Woman Warns Others After Ovarian Cyst That Doctors Ignored Grew To 10 Pounds

Mason Joseph Zimmer
woman showing her abdomen after surgery to remove 10-pound ovarian cyst
TikTok | @rockiesoto33

A woman is spreading awareness to her TikTok followers after a painful ovarian cyst that doctors dismissed grew large enough for strangers to mistake it for a pregnancy.

As we're seeing them reveal more and more nowadays, many women have suffered in silence for years after their concerns and symptoms were dismissed by health care professionals.

It's certainly frustrating to see doctors not take your very real pain seriously, but it's widespread enough among women that these dismissals can have life-threatening consequences.

One case saw a woman's ovarian cancer nearly go undetected, while Serena Williams' near-death experience shows that even worldwide fame doesn't prevent this lack of professional consideration.

And for one woman, such a dismissal compelled her to question her own painful symptoms until they became too obvious to ignore.

Back in 2016, Raquel Rodriquez Soto of Minnesota experienced severe kidney infections that required hospitalization.

woman speaking from car after surgery to remove ovarian cyst in TikTok video
TikTok | @rockiesoto33

But while Good Morning America reported that doctors quickly uncovered that she had an ovarian cyst, she said that wasn't something they took seriously.

As she put it, "They just kind of said, 'Oh, you have a cyst. We're not worried about it. They didn't tell me the size and they didn't really tell me much about it at all, so I just kind of moved on and was like, OK, they're not worried about it."

In the interest of fairness, the U.S. Office of Women's Health has noted that most ovarian cysts like Rodriguez Soto's are benign and can resolve themselves without any intervention.

However, this wasn't true in her case and for the next several years, she would continue to experience off-and-on kidney issues, bladder issues, and pain during intercourse.

woman with multi-colored hair showing off outfit while walking through her home in TikTok video
TikTok | @rockiesoto33

Yet she said she felt unsure of what she was experiencing at the time and those feelings only worsened after a male ER doctor apparently undermined her pain to such an extent that she avoided seeking further help.

In her words, "I wished I had been a bigger advocate for myself because I felt had I been a bigger advocate, I would have gotten the help I needed back when this first started."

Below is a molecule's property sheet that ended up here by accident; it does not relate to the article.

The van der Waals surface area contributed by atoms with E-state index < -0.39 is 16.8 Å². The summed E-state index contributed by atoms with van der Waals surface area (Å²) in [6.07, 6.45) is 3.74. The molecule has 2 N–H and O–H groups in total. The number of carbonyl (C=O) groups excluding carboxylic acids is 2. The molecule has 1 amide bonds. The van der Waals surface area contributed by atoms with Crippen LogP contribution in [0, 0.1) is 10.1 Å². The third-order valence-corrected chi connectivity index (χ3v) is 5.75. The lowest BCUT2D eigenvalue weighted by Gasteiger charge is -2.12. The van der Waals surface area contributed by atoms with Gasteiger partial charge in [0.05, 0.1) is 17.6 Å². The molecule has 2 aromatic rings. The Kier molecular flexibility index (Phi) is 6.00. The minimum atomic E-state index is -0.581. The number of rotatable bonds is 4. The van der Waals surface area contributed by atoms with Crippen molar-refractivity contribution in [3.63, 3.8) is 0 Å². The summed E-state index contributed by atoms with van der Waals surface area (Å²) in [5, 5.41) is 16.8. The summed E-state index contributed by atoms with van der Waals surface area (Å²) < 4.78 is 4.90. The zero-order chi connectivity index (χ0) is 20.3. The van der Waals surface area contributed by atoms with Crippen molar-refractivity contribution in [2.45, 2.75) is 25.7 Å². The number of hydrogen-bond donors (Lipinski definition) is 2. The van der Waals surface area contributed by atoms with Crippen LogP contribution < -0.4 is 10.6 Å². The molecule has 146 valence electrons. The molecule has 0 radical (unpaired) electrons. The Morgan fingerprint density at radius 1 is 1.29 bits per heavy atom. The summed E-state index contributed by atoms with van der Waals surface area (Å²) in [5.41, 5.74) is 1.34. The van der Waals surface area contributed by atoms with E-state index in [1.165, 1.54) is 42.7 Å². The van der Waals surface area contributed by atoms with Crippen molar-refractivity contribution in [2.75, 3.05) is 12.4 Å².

So she continued to deal with her pain and frequent urination, but was compelled to renew her efforts to find help when her stomach started bloating within the last year.

woman with 10-pound overian cyst sitting in car with pen and notepad
TikTok | @rockiesoto33

Indeed, she mentioned in a TikTok video that it wasn't unusual for strangers to ask if she was pregnant once this started happening.

But considering what her past experiences were like, she heavily researched her issues to better advocate for herself and ended up visiting a midwife because she hoped they would listen to her more than anyone else up to that point.

This person ordered an emergency ultrasound and the doctor who performed it said her cyst was the biggest they had ever seen.

By the time Rodriguez Soto finally was able to get the cyst surgically removed on her 25th birthday this June, it weighed 10 pounds, measured 11 inches, and contained over a gallon of fluid.

woman showing her abdomen after surgery to remove 10-pound ovarian cyst
TikTok | @rockiesoto33

As for why this went undetected for so long, her surgeon Dr. Adrienne Mallen said that part of the problem is that there's no standard test for checking ovaries beyond a pelvic examination.

In the months before her surgery, Rodriquez Soto made a series of humorous TikTok videos that also aimed to raise awareness for how extreme these cysts can get.

In her words, "Women are dismissed so often and it is not really talked about. I realized just how strong I was getting through this surgery, advocating for myself, and then being able to share my journey with other people."

h/t: Good Morning America